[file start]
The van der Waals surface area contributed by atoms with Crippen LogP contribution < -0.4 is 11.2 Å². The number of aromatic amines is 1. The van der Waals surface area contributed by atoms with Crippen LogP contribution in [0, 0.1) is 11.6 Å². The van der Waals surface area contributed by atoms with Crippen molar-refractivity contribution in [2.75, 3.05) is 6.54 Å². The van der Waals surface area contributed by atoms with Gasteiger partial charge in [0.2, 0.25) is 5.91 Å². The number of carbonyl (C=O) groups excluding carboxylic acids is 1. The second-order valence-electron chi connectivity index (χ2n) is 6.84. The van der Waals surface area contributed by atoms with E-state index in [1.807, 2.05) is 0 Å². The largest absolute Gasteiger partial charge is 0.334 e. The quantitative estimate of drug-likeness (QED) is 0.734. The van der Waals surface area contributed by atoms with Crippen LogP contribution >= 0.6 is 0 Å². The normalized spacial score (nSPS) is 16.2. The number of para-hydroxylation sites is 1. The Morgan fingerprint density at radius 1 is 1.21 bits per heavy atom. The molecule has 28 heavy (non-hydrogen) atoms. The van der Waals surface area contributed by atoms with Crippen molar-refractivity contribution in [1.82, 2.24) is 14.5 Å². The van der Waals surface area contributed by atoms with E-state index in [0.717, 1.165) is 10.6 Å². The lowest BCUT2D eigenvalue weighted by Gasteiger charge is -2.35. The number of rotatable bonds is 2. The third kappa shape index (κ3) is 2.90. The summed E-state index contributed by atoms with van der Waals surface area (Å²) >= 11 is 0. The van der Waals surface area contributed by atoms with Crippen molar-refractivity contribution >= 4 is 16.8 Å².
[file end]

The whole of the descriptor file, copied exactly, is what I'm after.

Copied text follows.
The van der Waals surface area contributed by atoms with Crippen LogP contribution < -0.4 is 11.2 Å². The number of aromatic amines is 1. The van der Waals surface area contributed by atoms with Crippen LogP contribution in [0, 0.1) is 11.6 Å². The van der Waals surface area contributed by atoms with Crippen molar-refractivity contribution in [2.75, 3.05) is 6.54 Å². The van der Waals surface area contributed by atoms with Gasteiger partial charge in [0.2, 0.25) is 5.91 Å². The number of carbonyl (C=O) groups excluding carboxylic acids is 1. The second-order valence-electron chi connectivity index (χ2n) is 6.84. The van der Waals surface area contributed by atoms with E-state index in [1.807, 2.05) is 0 Å². The largest absolute Gasteiger partial charge is 0.334 e. The quantitative estimate of drug-likeness (QED) is 0.734. The van der Waals surface area contributed by atoms with Crippen LogP contribution >= 0.6 is 0 Å². The normalized spacial score (nSPS) is 16.2. The number of para-hydroxylation sites is 1. The Morgan fingerprint density at radius 1 is 1.21 bits per heavy atom. The molecule has 28 heavy (non-hydrogen) atoms. The van der Waals surface area contributed by atoms with Crippen molar-refractivity contribution in [1.82, 2.24) is 14.5 Å². The van der Waals surface area contributed by atoms with E-state index in [0.717, 1.165) is 10.6 Å². The lowest BCUT2D eigenvalue weighted by Gasteiger charge is -2.35. The number of rotatable bonds is 2. The third kappa shape index (κ3) is 2.90. The summed E-state index contributed by atoms with van der Waals surface area (Å²) >= 11 is 0. The van der Waals surface area contributed by atoms with Crippen molar-refractivity contribution >= 4 is 16.8 Å².